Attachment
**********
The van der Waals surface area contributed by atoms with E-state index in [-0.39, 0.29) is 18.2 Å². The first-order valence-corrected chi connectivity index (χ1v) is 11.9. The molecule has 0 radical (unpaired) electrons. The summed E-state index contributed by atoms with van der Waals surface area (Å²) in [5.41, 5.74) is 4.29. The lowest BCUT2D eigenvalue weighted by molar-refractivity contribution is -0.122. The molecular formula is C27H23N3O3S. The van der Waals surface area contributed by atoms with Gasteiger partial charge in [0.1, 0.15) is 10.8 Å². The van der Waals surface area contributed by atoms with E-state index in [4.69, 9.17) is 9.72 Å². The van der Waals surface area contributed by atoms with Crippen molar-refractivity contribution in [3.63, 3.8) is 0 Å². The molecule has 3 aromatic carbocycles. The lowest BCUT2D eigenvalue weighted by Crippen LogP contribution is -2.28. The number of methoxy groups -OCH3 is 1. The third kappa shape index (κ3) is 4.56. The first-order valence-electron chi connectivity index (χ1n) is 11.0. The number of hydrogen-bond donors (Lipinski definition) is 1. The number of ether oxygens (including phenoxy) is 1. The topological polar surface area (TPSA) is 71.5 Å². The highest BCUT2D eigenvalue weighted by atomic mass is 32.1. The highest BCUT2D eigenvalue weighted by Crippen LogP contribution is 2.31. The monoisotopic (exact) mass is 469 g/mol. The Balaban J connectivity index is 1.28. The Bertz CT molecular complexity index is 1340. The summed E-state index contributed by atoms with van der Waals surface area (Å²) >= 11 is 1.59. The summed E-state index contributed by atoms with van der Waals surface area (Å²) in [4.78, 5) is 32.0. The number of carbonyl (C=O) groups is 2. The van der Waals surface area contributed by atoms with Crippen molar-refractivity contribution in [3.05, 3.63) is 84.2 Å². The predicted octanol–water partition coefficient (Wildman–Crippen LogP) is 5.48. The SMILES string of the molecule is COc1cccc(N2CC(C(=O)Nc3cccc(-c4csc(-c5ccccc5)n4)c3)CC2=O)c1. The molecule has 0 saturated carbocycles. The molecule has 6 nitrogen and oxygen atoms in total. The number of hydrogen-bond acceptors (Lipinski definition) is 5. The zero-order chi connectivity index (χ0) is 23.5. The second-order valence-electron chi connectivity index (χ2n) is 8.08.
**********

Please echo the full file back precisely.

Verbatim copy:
The van der Waals surface area contributed by atoms with E-state index in [-0.39, 0.29) is 18.2 Å². The first-order valence-corrected chi connectivity index (χ1v) is 11.9. The molecule has 0 radical (unpaired) electrons. The summed E-state index contributed by atoms with van der Waals surface area (Å²) in [5.41, 5.74) is 4.29. The lowest BCUT2D eigenvalue weighted by molar-refractivity contribution is -0.122. The molecular formula is C27H23N3O3S. The van der Waals surface area contributed by atoms with Gasteiger partial charge in [0.1, 0.15) is 10.8 Å². The van der Waals surface area contributed by atoms with E-state index in [4.69, 9.17) is 9.72 Å². The van der Waals surface area contributed by atoms with Crippen molar-refractivity contribution in [3.63, 3.8) is 0 Å². The molecule has 3 aromatic carbocycles. The lowest BCUT2D eigenvalue weighted by Crippen LogP contribution is -2.28. The number of methoxy groups -OCH3 is 1. The third kappa shape index (κ3) is 4.56. The first-order valence-electron chi connectivity index (χ1n) is 11.0. The number of hydrogen-bond donors (Lipinski definition) is 1. The number of ether oxygens (including phenoxy) is 1. The topological polar surface area (TPSA) is 71.5 Å². The highest BCUT2D eigenvalue weighted by atomic mass is 32.1. The highest BCUT2D eigenvalue weighted by Crippen LogP contribution is 2.31. The monoisotopic (exact) mass is 469 g/mol. The Balaban J connectivity index is 1.28. The Bertz CT molecular complexity index is 1340. The summed E-state index contributed by atoms with van der Waals surface area (Å²) >= 11 is 1.59. The summed E-state index contributed by atoms with van der Waals surface area (Å²) in [4.78, 5) is 32.0. The number of carbonyl (C=O) groups is 2. The van der Waals surface area contributed by atoms with Crippen molar-refractivity contribution in [3.05, 3.63) is 84.2 Å². The predicted octanol–water partition coefficient (Wildman–Crippen LogP) is 5.48. The SMILES string of the molecule is COc1cccc(N2CC(C(=O)Nc3cccc(-c4csc(-c5ccccc5)n4)c3)CC2=O)c1. The molecule has 0 saturated carbocycles. The molecule has 6 nitrogen and oxygen atoms in total. The number of hydrogen-bond acceptors (Lipinski definition) is 5. The zero-order chi connectivity index (χ0) is 23.5. The second-order valence-electron chi connectivity index (χ2n) is 8.08.